We mark time by passing it. We mark the hours as they pass, we mark the moments that pass us by. We note the places we pass through, and the stages of life. We know there are relationships that will last, and those that will pass. In the midst of the dark moments, we yearn for their passing. And when someone loved dies, we say that they have passed away from this world.
This week, our final week of school meetings and grading before the faculty are set free for summer, became a week of two passings. My husband’s grandfather – Papa – passed away unexpectedly last Sunday at the age of 84. Two days later Ray Bradbury – my favorite author – passed away at the age of 91. One of those men I’d known only a dozen years; the other I never met but always felt I knew well through his books – books my grandfather and father also loved deeply.
This week, we marked Papa’s passing with flowers and a funeral service that captured so well the essence of who he was, laying him to rest beside his first wife on a peaceful hillside in central Missouri. I can’t say I knew him well, but in the past decade as a member of his family, he was always the man we all loved and respected. He left his life perhaps the most appropriate way for him – sitting on a church pew Sunday morning. While no one in his family was ready for him to leave, everything I’ve heard this week suggests to me that he was ready to go, that everything was in order. And that, to me, is the way to go.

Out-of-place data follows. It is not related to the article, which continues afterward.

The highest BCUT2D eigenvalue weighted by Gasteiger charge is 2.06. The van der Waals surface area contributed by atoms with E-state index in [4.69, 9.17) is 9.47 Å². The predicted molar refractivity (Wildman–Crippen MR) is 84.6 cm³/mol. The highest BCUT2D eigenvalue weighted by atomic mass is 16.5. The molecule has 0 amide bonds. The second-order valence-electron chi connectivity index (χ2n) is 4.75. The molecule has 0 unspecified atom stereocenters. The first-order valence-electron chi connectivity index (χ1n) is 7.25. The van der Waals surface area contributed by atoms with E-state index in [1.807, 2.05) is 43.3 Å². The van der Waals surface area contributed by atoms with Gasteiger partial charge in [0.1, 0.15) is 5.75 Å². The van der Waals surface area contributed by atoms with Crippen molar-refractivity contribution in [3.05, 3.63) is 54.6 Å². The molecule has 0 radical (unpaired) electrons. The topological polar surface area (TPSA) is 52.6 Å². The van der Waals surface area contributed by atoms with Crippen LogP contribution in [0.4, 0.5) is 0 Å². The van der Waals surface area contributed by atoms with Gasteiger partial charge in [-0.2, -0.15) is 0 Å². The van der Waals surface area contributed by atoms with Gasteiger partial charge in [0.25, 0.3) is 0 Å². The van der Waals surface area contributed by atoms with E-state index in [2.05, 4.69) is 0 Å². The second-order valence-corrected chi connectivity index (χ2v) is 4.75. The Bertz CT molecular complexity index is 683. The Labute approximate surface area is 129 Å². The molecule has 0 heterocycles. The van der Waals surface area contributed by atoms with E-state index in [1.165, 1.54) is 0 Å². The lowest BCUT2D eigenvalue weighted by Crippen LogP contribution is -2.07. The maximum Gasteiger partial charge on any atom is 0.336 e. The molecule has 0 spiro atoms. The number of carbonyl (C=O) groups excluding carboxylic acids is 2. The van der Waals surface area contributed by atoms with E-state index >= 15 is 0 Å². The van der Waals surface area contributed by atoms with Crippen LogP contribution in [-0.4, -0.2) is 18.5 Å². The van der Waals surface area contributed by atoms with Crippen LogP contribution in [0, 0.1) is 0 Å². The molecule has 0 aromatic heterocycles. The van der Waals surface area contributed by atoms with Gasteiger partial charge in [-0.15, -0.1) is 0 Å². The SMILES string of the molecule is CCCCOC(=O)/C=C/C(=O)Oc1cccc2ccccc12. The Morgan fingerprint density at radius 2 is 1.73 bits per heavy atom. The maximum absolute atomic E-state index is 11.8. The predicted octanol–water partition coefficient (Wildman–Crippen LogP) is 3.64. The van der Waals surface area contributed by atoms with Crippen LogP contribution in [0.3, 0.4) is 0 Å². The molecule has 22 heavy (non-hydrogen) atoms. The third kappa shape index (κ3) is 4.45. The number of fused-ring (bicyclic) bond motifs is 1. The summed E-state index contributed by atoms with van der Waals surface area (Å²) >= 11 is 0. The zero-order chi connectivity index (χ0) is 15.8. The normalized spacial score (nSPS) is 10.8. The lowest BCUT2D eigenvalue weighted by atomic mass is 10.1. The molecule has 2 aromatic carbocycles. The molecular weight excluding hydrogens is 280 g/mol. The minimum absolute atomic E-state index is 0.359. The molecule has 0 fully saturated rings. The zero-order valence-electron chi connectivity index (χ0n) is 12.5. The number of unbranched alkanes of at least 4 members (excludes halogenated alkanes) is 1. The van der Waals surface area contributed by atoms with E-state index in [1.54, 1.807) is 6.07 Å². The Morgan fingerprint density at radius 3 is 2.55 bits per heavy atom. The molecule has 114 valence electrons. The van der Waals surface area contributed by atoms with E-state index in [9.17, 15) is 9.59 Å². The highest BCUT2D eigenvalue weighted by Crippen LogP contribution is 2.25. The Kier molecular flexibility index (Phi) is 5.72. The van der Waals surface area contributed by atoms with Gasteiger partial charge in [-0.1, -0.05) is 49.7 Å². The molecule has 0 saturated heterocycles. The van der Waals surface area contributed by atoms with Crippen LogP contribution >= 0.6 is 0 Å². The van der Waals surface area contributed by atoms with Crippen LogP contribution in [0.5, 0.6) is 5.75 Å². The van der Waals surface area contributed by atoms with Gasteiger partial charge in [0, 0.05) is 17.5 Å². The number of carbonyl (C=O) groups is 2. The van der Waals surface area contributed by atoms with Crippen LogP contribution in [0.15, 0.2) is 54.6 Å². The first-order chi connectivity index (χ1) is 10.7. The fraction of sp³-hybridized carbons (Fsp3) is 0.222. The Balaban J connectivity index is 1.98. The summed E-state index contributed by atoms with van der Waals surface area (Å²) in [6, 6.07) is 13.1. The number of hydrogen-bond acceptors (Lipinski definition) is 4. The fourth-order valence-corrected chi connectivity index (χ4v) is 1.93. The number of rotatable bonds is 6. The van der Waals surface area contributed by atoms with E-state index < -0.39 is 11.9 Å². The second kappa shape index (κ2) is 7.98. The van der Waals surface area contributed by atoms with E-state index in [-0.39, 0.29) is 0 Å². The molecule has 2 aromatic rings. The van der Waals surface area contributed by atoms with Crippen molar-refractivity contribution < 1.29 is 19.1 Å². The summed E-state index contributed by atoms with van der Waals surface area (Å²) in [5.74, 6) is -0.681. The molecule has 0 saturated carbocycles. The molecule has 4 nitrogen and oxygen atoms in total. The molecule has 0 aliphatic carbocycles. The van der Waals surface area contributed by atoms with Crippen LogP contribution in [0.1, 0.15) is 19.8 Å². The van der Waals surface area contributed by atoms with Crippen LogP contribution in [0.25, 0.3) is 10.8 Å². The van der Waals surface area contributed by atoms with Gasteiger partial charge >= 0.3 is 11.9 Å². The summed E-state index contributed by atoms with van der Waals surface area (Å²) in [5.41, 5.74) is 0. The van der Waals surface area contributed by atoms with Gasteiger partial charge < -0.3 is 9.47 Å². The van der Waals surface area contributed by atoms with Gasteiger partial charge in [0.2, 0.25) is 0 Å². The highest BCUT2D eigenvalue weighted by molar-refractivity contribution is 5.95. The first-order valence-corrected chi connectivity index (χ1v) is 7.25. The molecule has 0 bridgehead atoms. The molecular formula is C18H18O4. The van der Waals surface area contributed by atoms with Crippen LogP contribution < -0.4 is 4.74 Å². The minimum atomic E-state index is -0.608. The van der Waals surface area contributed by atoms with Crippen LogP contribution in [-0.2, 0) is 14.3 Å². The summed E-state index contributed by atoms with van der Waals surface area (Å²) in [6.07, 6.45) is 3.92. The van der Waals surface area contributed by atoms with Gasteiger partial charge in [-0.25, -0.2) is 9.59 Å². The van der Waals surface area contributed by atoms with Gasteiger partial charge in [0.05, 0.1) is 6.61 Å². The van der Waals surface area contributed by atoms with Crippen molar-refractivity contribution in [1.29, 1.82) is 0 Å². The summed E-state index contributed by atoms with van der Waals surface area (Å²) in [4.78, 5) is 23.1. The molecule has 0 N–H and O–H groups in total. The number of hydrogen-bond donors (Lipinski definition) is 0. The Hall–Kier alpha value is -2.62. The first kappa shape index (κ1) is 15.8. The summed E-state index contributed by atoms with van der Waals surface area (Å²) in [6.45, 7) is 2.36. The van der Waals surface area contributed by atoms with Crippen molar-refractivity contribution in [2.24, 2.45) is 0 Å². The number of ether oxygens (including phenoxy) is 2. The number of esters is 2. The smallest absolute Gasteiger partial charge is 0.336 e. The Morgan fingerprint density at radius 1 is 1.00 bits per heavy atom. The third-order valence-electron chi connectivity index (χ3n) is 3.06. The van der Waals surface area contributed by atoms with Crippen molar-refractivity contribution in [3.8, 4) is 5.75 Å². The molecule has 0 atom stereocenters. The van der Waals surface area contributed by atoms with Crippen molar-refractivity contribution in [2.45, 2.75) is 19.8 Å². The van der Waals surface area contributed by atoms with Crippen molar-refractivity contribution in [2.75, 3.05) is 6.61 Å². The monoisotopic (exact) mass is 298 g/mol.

Ray Bradbury’s death was just as surprising to me. He’s been frozen in time on the back fly of so many of his books – I still picture him holding his cat and wearing that watch that must have been photographed sometime in the 1970s. I always thought he’d live well past 100, and hoped that along the way there would be new stories. It was hopeful thinking, of course, in the end. But why not? For a man who seemed to remember so much of his life, from even the earliest moments, I doubt a century was too much to ask. The stars, it seems, had other plans.
I thought this week would mark the end of the school year and the start of summer, but instead it’s felt overwhelming like endings than beginnings of any kind. Closings are like that, I suppose. Yet if death marks the ending of one life, perhaps what we feel most is that those of us remaining still move on. Where we once saw ourselves all moving forward together for the months and days to come, now we find we must move forward with something missing: we feel acutely the spaces where someone should have been at our side. We mourn for that loss, and we mourn for ourselves. We mourn because we know we will never be quite the same again, and because we know that now comes the hardest task: remaining.
Title quote from Ray Bradbury, Dandelion Wine